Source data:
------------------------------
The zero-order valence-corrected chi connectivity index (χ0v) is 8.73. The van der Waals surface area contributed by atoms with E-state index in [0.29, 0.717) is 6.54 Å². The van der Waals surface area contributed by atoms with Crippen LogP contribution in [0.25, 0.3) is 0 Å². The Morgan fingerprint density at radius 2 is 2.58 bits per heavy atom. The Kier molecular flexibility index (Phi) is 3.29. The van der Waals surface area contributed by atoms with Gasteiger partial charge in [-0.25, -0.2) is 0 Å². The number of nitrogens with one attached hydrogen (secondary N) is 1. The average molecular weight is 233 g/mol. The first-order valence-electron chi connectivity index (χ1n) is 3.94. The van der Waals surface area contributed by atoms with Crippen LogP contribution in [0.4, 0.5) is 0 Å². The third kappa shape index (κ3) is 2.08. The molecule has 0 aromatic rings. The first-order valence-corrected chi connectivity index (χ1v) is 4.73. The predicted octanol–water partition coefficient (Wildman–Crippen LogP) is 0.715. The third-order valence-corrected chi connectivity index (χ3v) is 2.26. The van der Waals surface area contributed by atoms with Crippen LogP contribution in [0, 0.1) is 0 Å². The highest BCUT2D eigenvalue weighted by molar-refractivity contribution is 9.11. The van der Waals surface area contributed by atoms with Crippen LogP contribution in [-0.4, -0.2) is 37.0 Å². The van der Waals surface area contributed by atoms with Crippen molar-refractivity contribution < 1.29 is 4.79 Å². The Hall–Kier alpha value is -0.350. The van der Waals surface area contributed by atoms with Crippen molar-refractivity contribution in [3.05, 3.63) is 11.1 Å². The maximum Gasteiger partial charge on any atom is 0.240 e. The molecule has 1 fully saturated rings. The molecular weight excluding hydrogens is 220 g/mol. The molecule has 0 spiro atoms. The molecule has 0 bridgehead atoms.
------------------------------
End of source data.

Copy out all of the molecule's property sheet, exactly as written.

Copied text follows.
The zero-order valence-corrected chi connectivity index (χ0v) is 8.73. The van der Waals surface area contributed by atoms with E-state index in [0.29, 0.717) is 6.54 Å². The van der Waals surface area contributed by atoms with Crippen LogP contribution in [0.25, 0.3) is 0 Å². The Morgan fingerprint density at radius 2 is 2.58 bits per heavy atom. The Kier molecular flexibility index (Phi) is 3.29. The van der Waals surface area contributed by atoms with Gasteiger partial charge in [-0.25, -0.2) is 0 Å². The number of nitrogens with one attached hydrogen (secondary N) is 1. The average molecular weight is 233 g/mol. The first-order valence-electron chi connectivity index (χ1n) is 3.94. The van der Waals surface area contributed by atoms with Crippen LogP contribution in [0.4, 0.5) is 0 Å². The third kappa shape index (κ3) is 2.08. The molecule has 0 aromatic rings. The first-order valence-corrected chi connectivity index (χ1v) is 4.73. The predicted octanol–water partition coefficient (Wildman–Crippen LogP) is 0.715. The third-order valence-corrected chi connectivity index (χ3v) is 2.26. The van der Waals surface area contributed by atoms with Crippen LogP contribution in [0, 0.1) is 0 Å². The highest BCUT2D eigenvalue weighted by molar-refractivity contribution is 9.11. The van der Waals surface area contributed by atoms with Crippen LogP contribution in [-0.4, -0.2) is 37.0 Å². The van der Waals surface area contributed by atoms with Crippen molar-refractivity contribution < 1.29 is 4.79 Å². The Hall–Kier alpha value is -0.350. The van der Waals surface area contributed by atoms with Crippen molar-refractivity contribution in [3.05, 3.63) is 11.1 Å². The maximum Gasteiger partial charge on any atom is 0.240 e. The molecule has 1 fully saturated rings. The molecular weight excluding hydrogens is 220 g/mol. The molecule has 0 spiro atoms. The molecule has 0 bridgehead atoms.